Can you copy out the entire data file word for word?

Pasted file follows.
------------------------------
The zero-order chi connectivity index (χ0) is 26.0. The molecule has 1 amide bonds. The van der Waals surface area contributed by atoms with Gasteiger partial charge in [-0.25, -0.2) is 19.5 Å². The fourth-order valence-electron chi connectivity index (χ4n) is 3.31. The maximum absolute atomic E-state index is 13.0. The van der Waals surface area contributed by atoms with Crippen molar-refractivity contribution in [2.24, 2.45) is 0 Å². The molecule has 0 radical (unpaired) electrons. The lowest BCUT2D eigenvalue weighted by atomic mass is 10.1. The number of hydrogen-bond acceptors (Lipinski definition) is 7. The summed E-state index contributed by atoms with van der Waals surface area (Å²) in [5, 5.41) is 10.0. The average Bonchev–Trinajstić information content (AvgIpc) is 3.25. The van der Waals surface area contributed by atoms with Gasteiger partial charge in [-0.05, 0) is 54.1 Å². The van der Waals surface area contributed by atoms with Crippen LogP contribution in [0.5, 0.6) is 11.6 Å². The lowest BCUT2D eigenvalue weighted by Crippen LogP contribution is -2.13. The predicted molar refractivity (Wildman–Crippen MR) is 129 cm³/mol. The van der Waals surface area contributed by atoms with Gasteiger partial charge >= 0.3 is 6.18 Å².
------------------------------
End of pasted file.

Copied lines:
The zero-order chi connectivity index (χ0) is 26.0. The molecule has 1 amide bonds. The van der Waals surface area contributed by atoms with Gasteiger partial charge in [-0.25, -0.2) is 19.5 Å². The fourth-order valence-electron chi connectivity index (χ4n) is 3.31. The maximum absolute atomic E-state index is 13.0. The van der Waals surface area contributed by atoms with Crippen molar-refractivity contribution in [2.24, 2.45) is 0 Å². The molecule has 0 radical (unpaired) electrons. The lowest BCUT2D eigenvalue weighted by atomic mass is 10.1. The number of hydrogen-bond acceptors (Lipinski definition) is 7. The summed E-state index contributed by atoms with van der Waals surface area (Å²) in [5, 5.41) is 10.0. The average Bonchev–Trinajstić information content (AvgIpc) is 3.25. The van der Waals surface area contributed by atoms with Gasteiger partial charge in [-0.05, 0) is 54.1 Å². The van der Waals surface area contributed by atoms with Crippen LogP contribution in [0.5, 0.6) is 11.6 Å². The lowest BCUT2D eigenvalue weighted by Crippen LogP contribution is -2.13. The predicted molar refractivity (Wildman–Crippen MR) is 129 cm³/mol. The van der Waals surface area contributed by atoms with Gasteiger partial charge >= 0.3 is 6.18 Å².